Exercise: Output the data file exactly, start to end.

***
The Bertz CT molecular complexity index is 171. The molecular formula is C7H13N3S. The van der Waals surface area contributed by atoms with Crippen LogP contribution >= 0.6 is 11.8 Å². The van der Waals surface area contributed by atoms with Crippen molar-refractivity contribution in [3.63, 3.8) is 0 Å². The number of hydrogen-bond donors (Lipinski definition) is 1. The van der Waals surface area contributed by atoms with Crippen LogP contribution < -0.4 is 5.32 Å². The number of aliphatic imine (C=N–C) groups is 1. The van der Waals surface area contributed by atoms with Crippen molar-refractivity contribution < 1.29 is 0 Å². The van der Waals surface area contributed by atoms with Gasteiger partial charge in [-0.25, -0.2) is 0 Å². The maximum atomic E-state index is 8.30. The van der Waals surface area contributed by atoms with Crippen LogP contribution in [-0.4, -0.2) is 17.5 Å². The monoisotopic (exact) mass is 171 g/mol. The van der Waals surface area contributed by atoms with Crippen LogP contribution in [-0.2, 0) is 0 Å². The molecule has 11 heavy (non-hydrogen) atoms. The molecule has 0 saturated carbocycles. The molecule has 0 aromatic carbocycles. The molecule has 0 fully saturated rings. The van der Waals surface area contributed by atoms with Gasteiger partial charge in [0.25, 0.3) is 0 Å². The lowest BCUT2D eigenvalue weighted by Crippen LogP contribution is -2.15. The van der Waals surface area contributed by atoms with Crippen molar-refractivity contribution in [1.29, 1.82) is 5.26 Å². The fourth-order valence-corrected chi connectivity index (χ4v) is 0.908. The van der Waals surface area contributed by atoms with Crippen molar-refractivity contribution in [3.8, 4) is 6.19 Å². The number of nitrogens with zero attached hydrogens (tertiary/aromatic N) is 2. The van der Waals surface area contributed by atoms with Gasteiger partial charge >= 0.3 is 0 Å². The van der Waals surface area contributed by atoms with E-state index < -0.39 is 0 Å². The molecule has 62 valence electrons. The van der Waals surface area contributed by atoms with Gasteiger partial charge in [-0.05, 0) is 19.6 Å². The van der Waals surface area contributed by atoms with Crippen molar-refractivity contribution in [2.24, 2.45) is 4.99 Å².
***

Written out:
The Bertz CT molecular complexity index is 171. The molecular formula is C7H13N3S. The van der Waals surface area contributed by atoms with Crippen LogP contribution >= 0.6 is 11.8 Å². The van der Waals surface area contributed by atoms with Crippen molar-refractivity contribution in [3.63, 3.8) is 0 Å². The number of hydrogen-bond donors (Lipinski definition) is 1. The van der Waals surface area contributed by atoms with Crippen LogP contribution < -0.4 is 5.32 Å². The number of aliphatic imine (C=N–C) groups is 1. The van der Waals surface area contributed by atoms with Crippen molar-refractivity contribution < 1.29 is 0 Å². The van der Waals surface area contributed by atoms with Gasteiger partial charge in [-0.25, -0.2) is 0 Å². The maximum atomic E-state index is 8.30. The van der Waals surface area contributed by atoms with Crippen LogP contribution in [-0.4, -0.2) is 17.5 Å². The monoisotopic (exact) mass is 171 g/mol. The van der Waals surface area contributed by atoms with Crippen LogP contribution in [-0.2, 0) is 0 Å². The molecule has 11 heavy (non-hydrogen) atoms. The molecule has 0 saturated carbocycles. The molecule has 0 aromatic carbocycles. The molecule has 0 fully saturated rings. The van der Waals surface area contributed by atoms with Gasteiger partial charge in [0.25, 0.3) is 0 Å². The lowest BCUT2D eigenvalue weighted by Crippen LogP contribution is -2.15. The van der Waals surface area contributed by atoms with Crippen molar-refractivity contribution in [1.29, 1.82) is 5.26 Å². The fourth-order valence-corrected chi connectivity index (χ4v) is 0.908. The van der Waals surface area contributed by atoms with Crippen molar-refractivity contribution in [3.8, 4) is 6.19 Å². The number of nitrogens with zero attached hydrogens (tertiary/aromatic N) is 2. The van der Waals surface area contributed by atoms with Gasteiger partial charge >= 0.3 is 0 Å². The van der Waals surface area contributed by atoms with E-state index < -0.39 is 0 Å². The molecule has 62 valence electrons. The van der Waals surface area contributed by atoms with Gasteiger partial charge in [-0.05, 0) is 19.6 Å². The van der Waals surface area contributed by atoms with Crippen molar-refractivity contribution in [2.24, 2.45) is 4.99 Å².